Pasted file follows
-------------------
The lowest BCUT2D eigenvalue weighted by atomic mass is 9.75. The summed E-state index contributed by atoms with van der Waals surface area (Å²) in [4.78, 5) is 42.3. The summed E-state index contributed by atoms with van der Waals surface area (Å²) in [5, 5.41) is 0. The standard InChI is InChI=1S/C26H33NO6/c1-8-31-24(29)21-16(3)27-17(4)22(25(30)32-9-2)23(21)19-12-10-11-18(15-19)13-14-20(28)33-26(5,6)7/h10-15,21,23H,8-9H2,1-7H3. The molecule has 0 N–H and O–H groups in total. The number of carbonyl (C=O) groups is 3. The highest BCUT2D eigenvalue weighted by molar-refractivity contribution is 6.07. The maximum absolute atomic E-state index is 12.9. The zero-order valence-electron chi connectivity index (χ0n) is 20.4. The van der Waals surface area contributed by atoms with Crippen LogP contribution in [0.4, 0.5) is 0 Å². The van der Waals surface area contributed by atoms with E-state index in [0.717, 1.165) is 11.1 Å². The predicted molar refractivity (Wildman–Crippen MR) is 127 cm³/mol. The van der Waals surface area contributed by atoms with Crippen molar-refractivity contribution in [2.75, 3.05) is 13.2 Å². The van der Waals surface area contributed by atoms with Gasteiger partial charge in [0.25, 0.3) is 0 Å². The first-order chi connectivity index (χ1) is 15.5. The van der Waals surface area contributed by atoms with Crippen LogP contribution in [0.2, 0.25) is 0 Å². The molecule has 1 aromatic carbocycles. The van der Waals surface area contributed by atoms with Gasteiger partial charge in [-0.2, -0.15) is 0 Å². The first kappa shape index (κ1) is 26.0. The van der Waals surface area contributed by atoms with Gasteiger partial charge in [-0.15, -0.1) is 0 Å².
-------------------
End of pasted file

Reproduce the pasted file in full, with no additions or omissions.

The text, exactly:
The lowest BCUT2D eigenvalue weighted by atomic mass is 9.75. The summed E-state index contributed by atoms with van der Waals surface area (Å²) in [4.78, 5) is 42.3. The summed E-state index contributed by atoms with van der Waals surface area (Å²) in [5, 5.41) is 0. The standard InChI is InChI=1S/C26H33NO6/c1-8-31-24(29)21-16(3)27-17(4)22(25(30)32-9-2)23(21)19-12-10-11-18(15-19)13-14-20(28)33-26(5,6)7/h10-15,21,23H,8-9H2,1-7H3. The molecule has 0 N–H and O–H groups in total. The number of carbonyl (C=O) groups is 3. The highest BCUT2D eigenvalue weighted by molar-refractivity contribution is 6.07. The maximum absolute atomic E-state index is 12.9. The zero-order valence-electron chi connectivity index (χ0n) is 20.4. The van der Waals surface area contributed by atoms with Crippen LogP contribution in [0.4, 0.5) is 0 Å². The van der Waals surface area contributed by atoms with E-state index in [0.717, 1.165) is 11.1 Å². The predicted molar refractivity (Wildman–Crippen MR) is 127 cm³/mol. The van der Waals surface area contributed by atoms with Crippen molar-refractivity contribution in [2.75, 3.05) is 13.2 Å². The van der Waals surface area contributed by atoms with Gasteiger partial charge in [0.25, 0.3) is 0 Å². The first-order chi connectivity index (χ1) is 15.5. The van der Waals surface area contributed by atoms with Crippen LogP contribution in [0.2, 0.25) is 0 Å². The molecule has 1 aromatic carbocycles. The van der Waals surface area contributed by atoms with Gasteiger partial charge in [-0.2, -0.15) is 0 Å². The first kappa shape index (κ1) is 26.0. The van der Waals surface area contributed by atoms with Gasteiger partial charge in [-0.15, -0.1) is 0 Å².